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Flowerdew Hundred Plantation
Photo courtesy of Flowerdew Hundred Foundation

Flowerdew Hundred was among the earliest English settlements in the New World, and its 1,400 acres contain some of the country's best preserved and most significant archeological sites. Archeological investigation has revealed that this site was first inhabited as long ago as 11,000 B.C. In 1618 Governor George Yeardley was granted 1,000 acres of land that he named in honor of his wife, née Temperance Flowerdew. Flowerdew Hundred survived the Indian attack of 1622 and occupation of the site continued through the 18th century. America's first windmill was constructed here in 1621, later demolished, and now commemorated by a 17th-century style windmill built in the 1970s. Like many of the original patents, Flowerdew was subdivided into smaller parcels during the 17th and 18th centuries. In 1804 the Willcox family, of nearby Belle Air and North Bend, began acquiring numerous tracts of land, which would by 1855 include all of the original 1,000 acres granted to Governor Yeardley in 1618.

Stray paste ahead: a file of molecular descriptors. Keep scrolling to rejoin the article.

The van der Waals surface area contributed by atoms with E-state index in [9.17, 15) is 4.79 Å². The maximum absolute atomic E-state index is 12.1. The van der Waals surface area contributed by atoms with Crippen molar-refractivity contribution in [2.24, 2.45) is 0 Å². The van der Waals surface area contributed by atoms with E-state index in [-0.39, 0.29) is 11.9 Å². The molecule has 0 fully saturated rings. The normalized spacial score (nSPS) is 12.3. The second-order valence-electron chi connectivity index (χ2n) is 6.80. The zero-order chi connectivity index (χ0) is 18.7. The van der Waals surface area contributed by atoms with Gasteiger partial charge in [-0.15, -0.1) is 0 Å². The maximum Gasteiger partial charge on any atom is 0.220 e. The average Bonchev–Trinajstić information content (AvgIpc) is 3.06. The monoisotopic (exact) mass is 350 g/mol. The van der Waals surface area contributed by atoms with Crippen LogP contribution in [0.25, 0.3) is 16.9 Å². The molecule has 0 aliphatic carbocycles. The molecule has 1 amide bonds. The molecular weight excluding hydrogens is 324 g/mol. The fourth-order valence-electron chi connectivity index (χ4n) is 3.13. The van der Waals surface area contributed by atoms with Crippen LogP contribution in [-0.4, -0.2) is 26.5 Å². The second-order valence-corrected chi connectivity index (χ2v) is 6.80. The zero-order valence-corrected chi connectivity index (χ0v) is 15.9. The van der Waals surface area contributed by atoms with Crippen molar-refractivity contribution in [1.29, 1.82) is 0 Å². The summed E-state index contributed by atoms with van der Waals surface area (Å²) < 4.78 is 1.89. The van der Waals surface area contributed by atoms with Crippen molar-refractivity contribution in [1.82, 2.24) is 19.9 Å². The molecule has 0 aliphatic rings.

[photo] Historic photo of Grant's Crossing at Flowerdew Hundred
Photo courtesy of Flowerdew Hundred Foundation

In June 1864, the Willcox plantation was surveyed and selected by Lt. Peter Michie of the United States Corps of Engineers as the location for the southern terminus of a pontoon bridge that would carry the Army of the Potomac across the James River. Union troops encamped on the grounds for three days before proceeding to the Battle of Petersburg.

During the last quarter of the 20th century the current landowner, David A. Harrison III, supported educational research and promoted historical interpretation of Flowerdew Hundred. Archeological exhibits displayed in an 1850s schoolhouse include some of the 200,000 artifacts uncovered in almost 30 years of on-site archeological excavations such as earthenware, case bottles, breastplates and neck and shoulder armor.

Flowerdew Hundred Plantation is located at 1617 Flowerdew Hundred Rd., three and a half miles south of Virginia Rte. 10, between Hopewell and Smithfield. The plantation is no longer open to the public. Flowerdew Hundred Plantation has been documented by the Historic American Buildings Survey.

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